Michael Pascoe: Philip Lowe says politicians fail Australians. How can anyone disagree?

Lowe's warning has not been picked up on.

Lowe's warning has not been picked up on. Photo: Getty/TND

Philip Lowe bowed out as an RBA official spokesman this week the way he started: Advising, asking and begging our governments to do more.

Much of the coverage of Dr Lowe’s farewell speech as governor led with the minor stuff – his concession of making some mistakes, his complaints about personal attacks – when what had greater substance was his underlying plea for our governments to do more for this country and a quite radical suggestion from a leading central banker.

I’ve been paid to observe, report on and throw the odd stone at RBA governors for 40 years. In that time, none has been as radical as Dr Lowe was in his parting suggestion that we can’t trust the federal government, our politicians, to do the right thing in a crisis.

This is the implication of Dr Lowe’s suggestion that we need to take some of the taxation decisions out of the hands of the Treasurer and give them to an independent body – a sort-of central bank for fiscal policy – because the pollies’ first priority is winning the next election rather than plotting the best course for our nation.

A note of despair

Maybe there is a note of despair creeping into Dr Lowe’s rhetoric at the end of a long period in the public eye steering the good ship RBA, trying to do what’s best under his remit for the Commonwealth and damn the torpedoes (sorry about any collateral damage).

He has been consistent in talking truth to government, warning that fiscal policy has a bigger role to play than monetary policy in guiding the economy.

On a Reserve Bank scale of emotion, Dr Lowe made something close to a cry from the heart nine years ago as deputy governor before the House of Representatives economics committee.

He was introduced to the committee by his then-boss, Glenn Stevens, as having “very strong views” on what was needed to get Australia going.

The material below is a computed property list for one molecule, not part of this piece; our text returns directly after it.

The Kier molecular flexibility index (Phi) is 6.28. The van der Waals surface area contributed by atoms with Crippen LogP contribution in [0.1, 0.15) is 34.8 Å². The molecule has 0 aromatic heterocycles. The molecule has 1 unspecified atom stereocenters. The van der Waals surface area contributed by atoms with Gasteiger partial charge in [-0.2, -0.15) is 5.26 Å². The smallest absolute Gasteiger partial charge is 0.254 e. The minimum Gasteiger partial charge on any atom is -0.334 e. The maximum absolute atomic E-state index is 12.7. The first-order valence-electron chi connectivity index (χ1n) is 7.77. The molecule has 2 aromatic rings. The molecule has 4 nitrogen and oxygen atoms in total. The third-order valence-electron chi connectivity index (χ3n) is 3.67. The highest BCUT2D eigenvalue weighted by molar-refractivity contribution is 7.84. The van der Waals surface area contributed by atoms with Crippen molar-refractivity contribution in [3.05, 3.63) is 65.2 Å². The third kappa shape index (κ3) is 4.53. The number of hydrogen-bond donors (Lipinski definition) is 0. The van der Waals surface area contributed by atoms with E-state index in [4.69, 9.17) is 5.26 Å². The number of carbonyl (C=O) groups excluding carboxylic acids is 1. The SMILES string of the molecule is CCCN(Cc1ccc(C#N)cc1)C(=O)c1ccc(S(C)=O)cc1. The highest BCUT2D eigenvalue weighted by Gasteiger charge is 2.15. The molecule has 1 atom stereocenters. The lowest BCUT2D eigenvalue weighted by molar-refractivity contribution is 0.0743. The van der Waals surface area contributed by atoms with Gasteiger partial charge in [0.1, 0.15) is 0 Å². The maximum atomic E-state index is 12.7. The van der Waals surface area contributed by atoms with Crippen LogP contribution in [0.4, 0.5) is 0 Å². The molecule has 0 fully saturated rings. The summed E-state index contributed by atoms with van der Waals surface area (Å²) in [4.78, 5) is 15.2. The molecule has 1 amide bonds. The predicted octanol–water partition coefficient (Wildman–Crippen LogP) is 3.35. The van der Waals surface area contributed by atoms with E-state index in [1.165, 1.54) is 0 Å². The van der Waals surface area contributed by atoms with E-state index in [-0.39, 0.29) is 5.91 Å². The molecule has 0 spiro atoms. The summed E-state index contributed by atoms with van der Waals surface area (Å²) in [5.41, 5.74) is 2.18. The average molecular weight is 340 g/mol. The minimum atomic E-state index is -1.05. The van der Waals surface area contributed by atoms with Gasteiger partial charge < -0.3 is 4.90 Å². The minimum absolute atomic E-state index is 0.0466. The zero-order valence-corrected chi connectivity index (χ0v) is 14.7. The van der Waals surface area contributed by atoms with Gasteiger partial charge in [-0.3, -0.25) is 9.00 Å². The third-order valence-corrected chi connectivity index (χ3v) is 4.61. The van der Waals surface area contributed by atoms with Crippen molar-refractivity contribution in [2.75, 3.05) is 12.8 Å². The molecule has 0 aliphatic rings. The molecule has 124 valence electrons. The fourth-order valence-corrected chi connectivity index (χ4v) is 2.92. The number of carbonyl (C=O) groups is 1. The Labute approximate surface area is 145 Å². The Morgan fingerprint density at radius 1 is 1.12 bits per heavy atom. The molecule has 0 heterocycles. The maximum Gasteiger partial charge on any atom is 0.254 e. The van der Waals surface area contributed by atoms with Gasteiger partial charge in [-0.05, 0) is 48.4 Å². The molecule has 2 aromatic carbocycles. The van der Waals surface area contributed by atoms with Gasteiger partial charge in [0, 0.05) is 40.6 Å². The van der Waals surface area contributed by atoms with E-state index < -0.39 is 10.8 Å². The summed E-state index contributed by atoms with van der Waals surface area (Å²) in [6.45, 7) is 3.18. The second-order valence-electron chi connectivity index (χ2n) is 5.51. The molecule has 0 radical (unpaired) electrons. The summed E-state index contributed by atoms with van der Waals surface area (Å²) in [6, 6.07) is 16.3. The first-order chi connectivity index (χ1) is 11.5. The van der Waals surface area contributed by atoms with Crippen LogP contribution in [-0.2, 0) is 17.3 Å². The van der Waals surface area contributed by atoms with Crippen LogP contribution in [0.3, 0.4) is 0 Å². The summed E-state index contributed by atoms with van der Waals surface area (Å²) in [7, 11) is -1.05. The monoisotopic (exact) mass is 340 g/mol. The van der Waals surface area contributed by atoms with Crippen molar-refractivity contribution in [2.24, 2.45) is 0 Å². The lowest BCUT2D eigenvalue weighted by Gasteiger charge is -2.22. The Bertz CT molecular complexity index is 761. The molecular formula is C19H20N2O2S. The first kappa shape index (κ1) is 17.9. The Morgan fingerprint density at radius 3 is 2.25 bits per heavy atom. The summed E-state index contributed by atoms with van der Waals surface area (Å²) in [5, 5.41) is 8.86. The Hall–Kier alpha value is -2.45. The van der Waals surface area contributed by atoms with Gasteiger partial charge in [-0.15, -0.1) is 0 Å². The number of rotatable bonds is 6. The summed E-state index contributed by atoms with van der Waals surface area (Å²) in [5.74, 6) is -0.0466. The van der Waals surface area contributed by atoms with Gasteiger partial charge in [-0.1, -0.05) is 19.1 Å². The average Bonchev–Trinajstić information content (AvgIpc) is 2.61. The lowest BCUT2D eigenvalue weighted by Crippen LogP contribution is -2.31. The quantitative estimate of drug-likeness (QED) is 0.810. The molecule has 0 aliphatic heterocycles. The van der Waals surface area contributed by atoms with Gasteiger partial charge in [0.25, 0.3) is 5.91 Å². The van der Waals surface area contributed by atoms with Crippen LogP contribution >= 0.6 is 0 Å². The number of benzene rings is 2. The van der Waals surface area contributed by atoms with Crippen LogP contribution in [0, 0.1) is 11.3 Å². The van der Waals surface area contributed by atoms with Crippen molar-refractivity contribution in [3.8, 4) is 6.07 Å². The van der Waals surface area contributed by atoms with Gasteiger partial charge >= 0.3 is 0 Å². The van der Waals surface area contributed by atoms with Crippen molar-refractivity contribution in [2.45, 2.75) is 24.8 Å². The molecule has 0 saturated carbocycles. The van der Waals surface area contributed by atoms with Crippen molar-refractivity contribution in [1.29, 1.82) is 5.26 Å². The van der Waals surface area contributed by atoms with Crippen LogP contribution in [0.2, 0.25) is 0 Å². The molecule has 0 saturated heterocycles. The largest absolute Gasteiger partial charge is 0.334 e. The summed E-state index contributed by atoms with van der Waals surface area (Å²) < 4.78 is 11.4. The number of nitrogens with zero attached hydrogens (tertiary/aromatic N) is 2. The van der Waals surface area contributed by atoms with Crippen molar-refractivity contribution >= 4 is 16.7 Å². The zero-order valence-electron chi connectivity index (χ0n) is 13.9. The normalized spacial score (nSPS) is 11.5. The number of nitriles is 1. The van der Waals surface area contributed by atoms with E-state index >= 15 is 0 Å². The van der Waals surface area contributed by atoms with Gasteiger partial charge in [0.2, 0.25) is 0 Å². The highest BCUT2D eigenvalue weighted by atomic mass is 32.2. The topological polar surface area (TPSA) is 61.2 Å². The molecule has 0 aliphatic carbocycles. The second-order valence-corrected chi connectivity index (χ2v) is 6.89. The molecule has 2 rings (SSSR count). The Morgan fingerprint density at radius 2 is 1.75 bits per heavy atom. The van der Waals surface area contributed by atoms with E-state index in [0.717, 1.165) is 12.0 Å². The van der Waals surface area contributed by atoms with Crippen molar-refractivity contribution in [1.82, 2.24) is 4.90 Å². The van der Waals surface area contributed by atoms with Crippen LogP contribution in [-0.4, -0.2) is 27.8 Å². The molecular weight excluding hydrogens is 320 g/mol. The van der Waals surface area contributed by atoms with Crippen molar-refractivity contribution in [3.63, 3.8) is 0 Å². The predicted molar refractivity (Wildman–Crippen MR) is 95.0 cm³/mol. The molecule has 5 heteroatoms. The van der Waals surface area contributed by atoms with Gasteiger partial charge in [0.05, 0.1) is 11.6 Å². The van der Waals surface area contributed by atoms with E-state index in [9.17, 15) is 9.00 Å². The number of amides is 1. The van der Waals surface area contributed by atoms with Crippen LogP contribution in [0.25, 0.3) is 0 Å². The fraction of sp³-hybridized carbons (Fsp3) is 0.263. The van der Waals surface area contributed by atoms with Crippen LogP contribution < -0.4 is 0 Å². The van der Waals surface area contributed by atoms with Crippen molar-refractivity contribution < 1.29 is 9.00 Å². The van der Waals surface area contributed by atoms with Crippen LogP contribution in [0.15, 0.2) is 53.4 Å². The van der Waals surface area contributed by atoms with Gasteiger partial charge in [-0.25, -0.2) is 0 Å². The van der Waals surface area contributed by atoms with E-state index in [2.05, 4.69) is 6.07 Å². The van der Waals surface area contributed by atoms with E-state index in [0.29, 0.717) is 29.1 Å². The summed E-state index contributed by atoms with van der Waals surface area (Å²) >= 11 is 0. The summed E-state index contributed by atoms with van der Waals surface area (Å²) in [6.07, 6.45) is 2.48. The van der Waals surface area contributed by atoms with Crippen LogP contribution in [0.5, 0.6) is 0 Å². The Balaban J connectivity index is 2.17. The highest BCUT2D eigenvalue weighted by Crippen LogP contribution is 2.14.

For those who might have forgotten, 2014 was early in a bleak period in Australian policy under a dud Treasurer and a prime minister determined to take the country backwards.

Philip Lowe’s tenure has been controversial.

Given the chance before the economics committee, Dr Lowe did not hold back. I marked his words then, took opportunities when I could to repeat them and do so again now as they count just as much today as in 2014:

“At the end of the day, monetary policy can’t be the engine of growth in the economy,” Dr Lowe told the pollies. “We can help smooth out the fluctuations, we can’t in the end drive the overall growth in the economy.

“It’s clearly structural issues that do that … Australia is going to be a high wages, high-productivity, high-value added economy – that’s where we want to be, that’s where we could be, that’s where we should be. If we’re going to find ourselves in that position and sustain ourselves there, then people need to be able to take risks, they need to be able to be rewarded for risks and we need to innovate to find new ways of doing things better.

“So I think it’s somehow enlivening the entrepreneurial and risk-taking culture, innovation culture, so that we can be the type of country that has high value-added, high wages and high productivity. I think culture’s important.

“In my perspective, I think our society is becoming too risk adverse, the way we think about risk has got distorted and we’re not paying enough attention to returns and we’re paying too much attention to risk.

“I think if we invest more and more effectively in education, in human capital accumulation and infrastructure, so it’s risk taking, education, infrastructure, they’re the things that are going to help us be a high wage, high productivity, high value-added economy.